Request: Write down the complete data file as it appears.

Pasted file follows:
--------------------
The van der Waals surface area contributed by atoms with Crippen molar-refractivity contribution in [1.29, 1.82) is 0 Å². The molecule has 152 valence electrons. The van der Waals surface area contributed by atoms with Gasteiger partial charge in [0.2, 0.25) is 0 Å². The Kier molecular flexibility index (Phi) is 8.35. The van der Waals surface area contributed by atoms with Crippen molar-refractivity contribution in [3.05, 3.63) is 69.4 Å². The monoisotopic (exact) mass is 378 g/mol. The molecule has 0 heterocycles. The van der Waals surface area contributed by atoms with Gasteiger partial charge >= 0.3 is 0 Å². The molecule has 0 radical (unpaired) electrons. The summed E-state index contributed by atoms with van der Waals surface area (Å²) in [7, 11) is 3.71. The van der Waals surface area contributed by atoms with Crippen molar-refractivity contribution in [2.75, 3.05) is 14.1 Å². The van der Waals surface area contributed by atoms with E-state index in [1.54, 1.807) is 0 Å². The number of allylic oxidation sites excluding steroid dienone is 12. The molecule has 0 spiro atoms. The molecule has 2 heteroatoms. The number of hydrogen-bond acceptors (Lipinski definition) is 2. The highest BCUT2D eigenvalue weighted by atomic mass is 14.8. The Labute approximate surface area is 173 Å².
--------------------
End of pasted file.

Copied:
The van der Waals surface area contributed by atoms with Crippen molar-refractivity contribution in [1.29, 1.82) is 0 Å². The molecule has 152 valence electrons. The van der Waals surface area contributed by atoms with Gasteiger partial charge in [0.2, 0.25) is 0 Å². The Kier molecular flexibility index (Phi) is 8.35. The van der Waals surface area contributed by atoms with Crippen molar-refractivity contribution in [3.05, 3.63) is 69.4 Å². The monoisotopic (exact) mass is 378 g/mol. The molecule has 0 heterocycles. The van der Waals surface area contributed by atoms with Gasteiger partial charge >= 0.3 is 0 Å². The molecule has 0 radical (unpaired) electrons. The summed E-state index contributed by atoms with van der Waals surface area (Å²) in [7, 11) is 3.71. The van der Waals surface area contributed by atoms with Crippen molar-refractivity contribution in [2.75, 3.05) is 14.1 Å². The van der Waals surface area contributed by atoms with E-state index in [1.54, 1.807) is 0 Å². The number of allylic oxidation sites excluding steroid dienone is 12. The molecule has 0 spiro atoms. The molecule has 2 heteroatoms. The number of hydrogen-bond acceptors (Lipinski definition) is 2. The highest BCUT2D eigenvalue weighted by atomic mass is 14.8. The Labute approximate surface area is 173 Å².